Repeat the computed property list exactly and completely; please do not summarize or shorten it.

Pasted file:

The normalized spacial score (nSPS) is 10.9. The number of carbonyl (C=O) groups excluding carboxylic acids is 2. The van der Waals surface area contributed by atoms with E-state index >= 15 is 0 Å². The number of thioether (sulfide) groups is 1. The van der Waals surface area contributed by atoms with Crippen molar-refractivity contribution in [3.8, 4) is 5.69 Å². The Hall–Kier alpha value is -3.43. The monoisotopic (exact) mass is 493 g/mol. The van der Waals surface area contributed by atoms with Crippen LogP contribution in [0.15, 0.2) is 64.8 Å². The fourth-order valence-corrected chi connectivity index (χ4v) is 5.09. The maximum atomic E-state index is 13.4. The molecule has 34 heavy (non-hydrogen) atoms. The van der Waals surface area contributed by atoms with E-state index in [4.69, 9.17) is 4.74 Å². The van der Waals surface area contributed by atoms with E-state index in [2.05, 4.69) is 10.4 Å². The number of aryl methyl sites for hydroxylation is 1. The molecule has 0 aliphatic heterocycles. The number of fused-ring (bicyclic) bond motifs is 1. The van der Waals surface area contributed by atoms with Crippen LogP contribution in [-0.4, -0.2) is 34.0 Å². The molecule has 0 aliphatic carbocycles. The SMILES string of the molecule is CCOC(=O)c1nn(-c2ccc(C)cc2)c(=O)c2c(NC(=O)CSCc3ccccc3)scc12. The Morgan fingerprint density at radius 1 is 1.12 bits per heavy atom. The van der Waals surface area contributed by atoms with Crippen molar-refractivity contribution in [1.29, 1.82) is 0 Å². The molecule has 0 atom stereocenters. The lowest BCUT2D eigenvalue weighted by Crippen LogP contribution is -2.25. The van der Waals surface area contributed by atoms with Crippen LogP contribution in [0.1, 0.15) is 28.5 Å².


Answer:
The normalized spacial score (nSPS) is 10.9. The number of carbonyl (C=O) groups excluding carboxylic acids is 2. The van der Waals surface area contributed by atoms with E-state index >= 15 is 0 Å². The number of thioether (sulfide) groups is 1. The van der Waals surface area contributed by atoms with Crippen molar-refractivity contribution in [3.8, 4) is 5.69 Å². The Hall–Kier alpha value is -3.43. The monoisotopic (exact) mass is 493 g/mol. The van der Waals surface area contributed by atoms with Crippen LogP contribution in [0.15, 0.2) is 64.8 Å². The fourth-order valence-corrected chi connectivity index (χ4v) is 5.09. The maximum atomic E-state index is 13.4. The molecule has 34 heavy (non-hydrogen) atoms. The van der Waals surface area contributed by atoms with E-state index in [4.69, 9.17) is 4.74 Å². The van der Waals surface area contributed by atoms with E-state index in [2.05, 4.69) is 10.4 Å². The number of aryl methyl sites for hydroxylation is 1. The molecule has 0 aliphatic heterocycles. The number of fused-ring (bicyclic) bond motifs is 1. The van der Waals surface area contributed by atoms with Crippen LogP contribution in [-0.4, -0.2) is 34.0 Å². The molecule has 0 aliphatic carbocycles. The SMILES string of the molecule is CCOC(=O)c1nn(-c2ccc(C)cc2)c(=O)c2c(NC(=O)CSCc3ccccc3)scc12. The Morgan fingerprint density at radius 1 is 1.12 bits per heavy atom. The van der Waals surface area contributed by atoms with Crippen molar-refractivity contribution in [1.29, 1.82) is 0 Å². The molecule has 0 atom stereocenters. The lowest BCUT2D eigenvalue weighted by Crippen LogP contribution is -2.25. The van der Waals surface area contributed by atoms with Crippen LogP contribution in [0.1, 0.15) is 28.5 Å².